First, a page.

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nd the immunity from civil prosecution which he had secured them. Later on the same day he set out for Washington. General Ord accompanied him as far as City Point, and then was directed to take command in the captured capital. Ord shared the fOrd shared the feeling I had expressed in regard to the treatment of the fallen enemy, and learning my views he asked that I might be ordered to accompany him to represent the General-in-Chief directly in Richmond, and to report familiarly and confidentially what bject of official letters. Grant was accustomed to employ his staff officers on such errands and he complied at once with Ord's request. He informed me in a private conversation of the purpose of my orders. Ord's task, he said, was to foster a suOrd's task, he said, was to foster a submissive spirit among the conquered population and soldiers, and to carry out the lenient policy which the terms at Appomattox had foreshadowed, and I was to assist him in every way. I was to be given duties that would lead me into contact with Sout
was made through Mr. Reverdy Johnson, who acted as the legal adviser of Lee; he came to see me to learn Grant's feeling. I ascertained that Grant was firm in his determination to stand by his own terms, and so informed Mr. Johnson. Grant, however, thought that Lee should go through the form of applying for pardon, in order to indicate his complete submission. Lee, though entirely willing to make the application, was anxious to be assured in advance that Grant would formally approve it. General Ord, then in command in Richmond, made known this feeling of Lee to Grant, through General Ingalls, and Grant directed me to assure Mr. Reverdy Johnson of his readiness to indorse Lee's application favorably. Accordingly Lee forwarded two papers of the same date, one an application for pardon in the prescribed form, and the other a statement of the proposed indictment and of his own belief that he was protected against such action by his parole. Grant indorsed both of these documents, the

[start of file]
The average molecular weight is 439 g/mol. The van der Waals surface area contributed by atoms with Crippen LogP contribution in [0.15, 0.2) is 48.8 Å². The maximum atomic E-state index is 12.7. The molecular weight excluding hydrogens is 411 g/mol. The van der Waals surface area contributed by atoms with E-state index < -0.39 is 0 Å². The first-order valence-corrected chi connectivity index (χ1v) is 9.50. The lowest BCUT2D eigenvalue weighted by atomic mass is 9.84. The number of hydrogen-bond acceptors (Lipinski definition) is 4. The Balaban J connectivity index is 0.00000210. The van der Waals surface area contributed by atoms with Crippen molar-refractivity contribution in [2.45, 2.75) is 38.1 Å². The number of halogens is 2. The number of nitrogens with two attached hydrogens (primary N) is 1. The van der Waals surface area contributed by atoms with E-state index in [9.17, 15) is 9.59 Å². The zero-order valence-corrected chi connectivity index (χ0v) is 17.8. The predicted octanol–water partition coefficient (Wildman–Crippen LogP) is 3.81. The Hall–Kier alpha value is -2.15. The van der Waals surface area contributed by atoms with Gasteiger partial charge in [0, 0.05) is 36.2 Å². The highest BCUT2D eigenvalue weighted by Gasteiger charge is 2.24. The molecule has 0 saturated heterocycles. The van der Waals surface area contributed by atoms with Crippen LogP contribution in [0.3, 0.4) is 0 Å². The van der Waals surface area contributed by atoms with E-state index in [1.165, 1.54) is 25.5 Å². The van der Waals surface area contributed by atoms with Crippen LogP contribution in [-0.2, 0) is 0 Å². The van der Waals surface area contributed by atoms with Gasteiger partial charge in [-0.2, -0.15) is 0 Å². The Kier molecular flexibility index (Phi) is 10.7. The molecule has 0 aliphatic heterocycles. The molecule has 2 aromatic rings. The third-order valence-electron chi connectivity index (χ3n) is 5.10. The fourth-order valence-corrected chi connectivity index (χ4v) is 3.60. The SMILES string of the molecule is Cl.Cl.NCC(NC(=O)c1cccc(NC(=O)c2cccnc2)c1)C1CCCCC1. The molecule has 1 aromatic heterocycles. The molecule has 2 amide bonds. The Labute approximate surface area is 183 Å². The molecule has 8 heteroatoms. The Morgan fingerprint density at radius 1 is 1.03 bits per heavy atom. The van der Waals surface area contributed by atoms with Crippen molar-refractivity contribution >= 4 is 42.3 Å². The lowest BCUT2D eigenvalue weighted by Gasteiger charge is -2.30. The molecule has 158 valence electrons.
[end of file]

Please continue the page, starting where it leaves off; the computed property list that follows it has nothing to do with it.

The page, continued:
you have done that does not show prudence and judgment. Rest assured that all you have done meets with the approval of all who wish to see the act of Congress executed in good faith. And so, with caution and moderation mingled with decision and determination, he advised the subordinates whom in civil matters he held that he could not command. They all took his advice with the same deference as if it had been an order, and followed it implicitly. Sheridan, Sickles, Schofield, Pope, and Ord, the five District Commanders, all were in harmony with him and with Congress, although all had once been without any tinge of abolition sentiment and all had sympathized fully with the original magnanimity of Grant. But not only was his influence with the army enormous, his popularity with the entire country was at this time at its height. Doubtless it was the knowledge of this popularity which restrained Johnson from manifesting open resentment at the course of his subordinate. Wherev
n the north side of the river, commanded by General Ord. The arrangements were somewhat similar toHorace Porter was ordered to join the party. Mrs. Ord accompanied her husband; as she was the wife get it. 'Tis very nice. Then she reverted to Mrs. Ord, while Mrs. Grant defended her friend at the f the Secretary of State, and an officer of General Ord's staff, rode up, and tried to say somethinremarked; he insists on riding by the side of Mrs. Ord. This of course added fuel to the flame. Whally the party arrived at its destination and Mrs. Ord came up to the ambulance. Then Mrs. Lincoln mer, and before us all Mrs. Lincoln berated General Ord to the President, and urged that he should nd defended his officer bravely. Of course General Ord was not removed. During all this visit ssence of officers because of Mrs. Griffin and Mrs. Ord, and I never suffered greater humiliation andss and a sufferer too. Barnes had accompanied Mrs. Ord on her unfortunate ride and refused afterward